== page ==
Developments in 3D software and computer capabilities gave us the ability to efficiently construct a virtual model of the Antares catamaran. This gave us the ability to evaluate the functionality and aesthetics of a wide variety of configurations and concepts. The model was more accurate and informative than mechanical drawings and complements modern manufacturing processes.
A 3D visual representation of the whole vessel or selected components was developed within seconds and then rotated for inspection from all angles. A virtual person was placed on the model to ensure that ergonomic issues were correctly assessed.
While taking advantage of innovations, the Antares design team established certain target characteristics to maintain the Antares flavour:
- good performance under sail or power;
- comfort underway and at anchor;
- a feeling of continuity and community in the boat’s public spaces
primary safety through professionally engineered structures and manageable sail-handling gear, plus
- secondary safety through watertight bulkheads and energy-dissipating structures
Catamaran Hull Form
The hull has a narrow waterline beam to maximize performance. The sections aft are designed to support the full aft cabin configuration with buttock lines that run out at a milder angle. This produces a faster, better supported hull. The resultant slight submergence of the very narrow transoms is not a significant drag factor, especially as the water leaves cleanly at moderate speeds. The stem has been given only a mild rake angle in order to maximize waterline length and useful interior space within the length parameter.
From a fine entry at the waterline, the bows are mildly flared upward to provide wider drier deck areas forward. The keel and rudder are designed using N.A.C.A. sections selected for their stall and drag characteristics. The chosen draft gives a good balance of windward ability with freedom to enter shallow anchorages or to let the boat tide over for bottom cleaning or minor maintenance. And by concentrating the major masses such as tanks and engines close to amidships, we reduce pitching and ensure that the boat can rise up and over waves with undiminished speed.
The accommodations of the Antares were largely set by three desirables:
- a bridge deck 30 inches above the loaded waterline (for wave clearance under sail);
- 16 inches of unobstructed walkway in the side decks; and
- queen-size mattresses in the aft cabins.
By keeping the hull floors within 30 inches of the bridgedeck height, we were able to maintain a feeling of airiness in the hulls as well as providing an integrated and open layout arrangement.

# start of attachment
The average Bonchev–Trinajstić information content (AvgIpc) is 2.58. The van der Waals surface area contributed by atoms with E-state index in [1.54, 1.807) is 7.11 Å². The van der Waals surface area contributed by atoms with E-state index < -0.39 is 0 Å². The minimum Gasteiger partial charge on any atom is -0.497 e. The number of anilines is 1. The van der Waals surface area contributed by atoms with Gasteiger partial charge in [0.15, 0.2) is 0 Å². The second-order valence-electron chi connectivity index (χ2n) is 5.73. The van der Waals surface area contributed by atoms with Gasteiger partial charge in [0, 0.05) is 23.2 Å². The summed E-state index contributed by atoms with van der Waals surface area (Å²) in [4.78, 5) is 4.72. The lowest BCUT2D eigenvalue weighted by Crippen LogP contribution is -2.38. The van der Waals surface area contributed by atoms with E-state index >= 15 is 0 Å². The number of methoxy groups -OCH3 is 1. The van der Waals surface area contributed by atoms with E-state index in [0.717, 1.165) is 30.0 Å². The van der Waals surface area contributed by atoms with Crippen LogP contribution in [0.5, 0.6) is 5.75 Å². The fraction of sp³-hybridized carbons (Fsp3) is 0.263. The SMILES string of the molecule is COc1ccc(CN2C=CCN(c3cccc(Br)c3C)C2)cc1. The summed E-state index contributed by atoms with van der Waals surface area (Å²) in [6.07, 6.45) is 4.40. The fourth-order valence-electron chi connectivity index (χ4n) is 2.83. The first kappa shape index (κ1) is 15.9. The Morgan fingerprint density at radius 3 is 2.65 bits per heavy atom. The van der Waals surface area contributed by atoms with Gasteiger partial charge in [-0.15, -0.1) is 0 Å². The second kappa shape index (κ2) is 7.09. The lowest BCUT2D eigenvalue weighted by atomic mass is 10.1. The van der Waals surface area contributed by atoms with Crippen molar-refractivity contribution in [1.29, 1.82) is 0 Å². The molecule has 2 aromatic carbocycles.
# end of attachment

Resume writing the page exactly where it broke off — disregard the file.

The opportunities for light and air in this vessel have been given full rein. There is a view forward from the dining table, while those in the aft cabins have a view aft from their beds.
Cockpit, Deck & Rig
It has been remarked that most sailors live primarily on a boat, rather than in a boat, so considerable energy was devoted to the Antares catamaran’s upperworks. As with the earlier boats, Antares cockpit has a hard bimini which mounts the main traveller and 2 solar panels (enough to supply a large portion of the vessel’s electrical requirements) and this is fitted for various canvas configurations up to a full enclosure. The cockpit seats flank a removable 6-place dining table. Access to the boat is through a sliding, tempered-glass door. The cockpit sole continues at one level to the aft deck; steps descend the transoms to an oversize step for swimming and dinghy boarding.
We have watched as advances in electronics enabled Antares owners to transfer navigational functions to the helm. Accordingly, the Antares catamaran helm area was shaped to accommodate a range of electronic navigational devices. A double-width seat, requested by many, is included. Running rigging is led from the mast, under the bridgedeck and back up to winch pedestals at the helm (self-tacking jib and main sheets) and on the aft deck (halyards). The pedestals can mount electric winches if desired. This layout is very convenient to access, and clears the deck of lines, increasing safety for those on deck. Genoa sheet winches can be fitted on the aft cabin tops. A large volume of stowage is provided under the cockpit and the aft deck for bicycles, outboard motors and a life raft.
The rig is a fractional configuration of anodized spars by Selden Spars, carrying a main of 616 sq. ft., a self tacking jib of 248 sq. ft. and an optional genoa of 410 sq. ft. Power is two shaft-drive diesels. Space is provided for air-conditioning and generator installations.
The anchor rode and windlass will stow in the fore part of the bridge deck. A bridle system on the bows will prevent “hunting” at anchor.
We are pleased with the way the vessel has taken shape and we sense a unique character that we know will provide great satisfaction to its designers, builders and most especially, to the owners.